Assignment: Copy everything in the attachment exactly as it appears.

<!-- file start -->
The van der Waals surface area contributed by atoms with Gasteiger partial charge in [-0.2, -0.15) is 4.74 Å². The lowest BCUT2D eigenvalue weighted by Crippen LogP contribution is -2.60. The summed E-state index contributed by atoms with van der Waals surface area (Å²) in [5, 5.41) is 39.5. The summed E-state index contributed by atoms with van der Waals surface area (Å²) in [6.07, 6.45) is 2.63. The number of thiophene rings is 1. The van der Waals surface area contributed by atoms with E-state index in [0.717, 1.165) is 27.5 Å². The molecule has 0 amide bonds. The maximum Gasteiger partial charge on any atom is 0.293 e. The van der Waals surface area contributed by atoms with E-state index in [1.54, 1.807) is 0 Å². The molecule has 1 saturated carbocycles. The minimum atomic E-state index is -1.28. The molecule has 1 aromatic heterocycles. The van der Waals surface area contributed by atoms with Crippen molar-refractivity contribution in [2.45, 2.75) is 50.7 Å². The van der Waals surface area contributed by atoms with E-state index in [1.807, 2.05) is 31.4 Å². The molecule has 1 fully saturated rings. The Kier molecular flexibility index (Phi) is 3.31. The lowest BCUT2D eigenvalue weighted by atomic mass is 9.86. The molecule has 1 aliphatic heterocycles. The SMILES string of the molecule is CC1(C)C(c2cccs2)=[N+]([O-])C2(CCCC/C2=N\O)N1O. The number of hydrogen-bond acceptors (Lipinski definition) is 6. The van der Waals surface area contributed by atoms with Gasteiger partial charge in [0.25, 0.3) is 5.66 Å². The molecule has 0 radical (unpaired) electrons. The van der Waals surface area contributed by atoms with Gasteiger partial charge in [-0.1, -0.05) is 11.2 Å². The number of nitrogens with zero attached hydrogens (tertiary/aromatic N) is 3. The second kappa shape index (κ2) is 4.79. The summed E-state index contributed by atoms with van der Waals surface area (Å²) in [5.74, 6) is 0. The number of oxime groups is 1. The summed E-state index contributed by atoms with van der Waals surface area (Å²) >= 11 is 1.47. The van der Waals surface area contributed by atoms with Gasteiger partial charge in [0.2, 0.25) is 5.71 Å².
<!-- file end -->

The van der Waals surface area contributed by atoms with Gasteiger partial charge in [-0.2, -0.15) is 4.74 Å². The lowest BCUT2D eigenvalue weighted by Crippen LogP contribution is -2.60. The summed E-state index contributed by atoms with van der Waals surface area (Å²) in [5, 5.41) is 39.5. The summed E-state index contributed by atoms with van der Waals surface area (Å²) in [6.07, 6.45) is 2.63. The number of thiophene rings is 1. The van der Waals surface area contributed by atoms with E-state index in [0.717, 1.165) is 27.5 Å². The molecule has 0 amide bonds. The maximum Gasteiger partial charge on any atom is 0.293 e. The van der Waals surface area contributed by atoms with E-state index in [1.54, 1.807) is 0 Å². The molecule has 1 saturated carbocycles. The minimum atomic E-state index is -1.28. The molecule has 1 aromatic heterocycles. The van der Waals surface area contributed by atoms with Crippen molar-refractivity contribution in [2.45, 2.75) is 50.7 Å². The van der Waals surface area contributed by atoms with E-state index in [1.807, 2.05) is 31.4 Å². The molecule has 1 fully saturated rings. The Kier molecular flexibility index (Phi) is 3.31. The lowest BCUT2D eigenvalue weighted by atomic mass is 9.86. The molecule has 1 aliphatic heterocycles. The SMILES string of the molecule is CC1(C)C(c2cccs2)=[N+]([O-])C2(CCCC/C2=N\O)N1O. The number of hydrogen-bond acceptors (Lipinski definition) is 6. The van der Waals surface area contributed by atoms with Gasteiger partial charge in [0.25, 0.3) is 5.66 Å². The molecule has 0 radical (unpaired) electrons. The van der Waals surface area contributed by atoms with Gasteiger partial charge in [-0.1, -0.05) is 11.2 Å². The number of nitrogens with zero attached hydrogens (tertiary/aromatic N) is 3. The second kappa shape index (κ2) is 4.79. The summed E-state index contributed by atoms with van der Waals surface area (Å²) in [5.74, 6) is 0. The number of oxime groups is 1. The summed E-state index contributed by atoms with van der Waals surface area (Å²) >= 11 is 1.47. The van der Waals surface area contributed by atoms with Gasteiger partial charge in [0.2, 0.25) is 5.71 Å².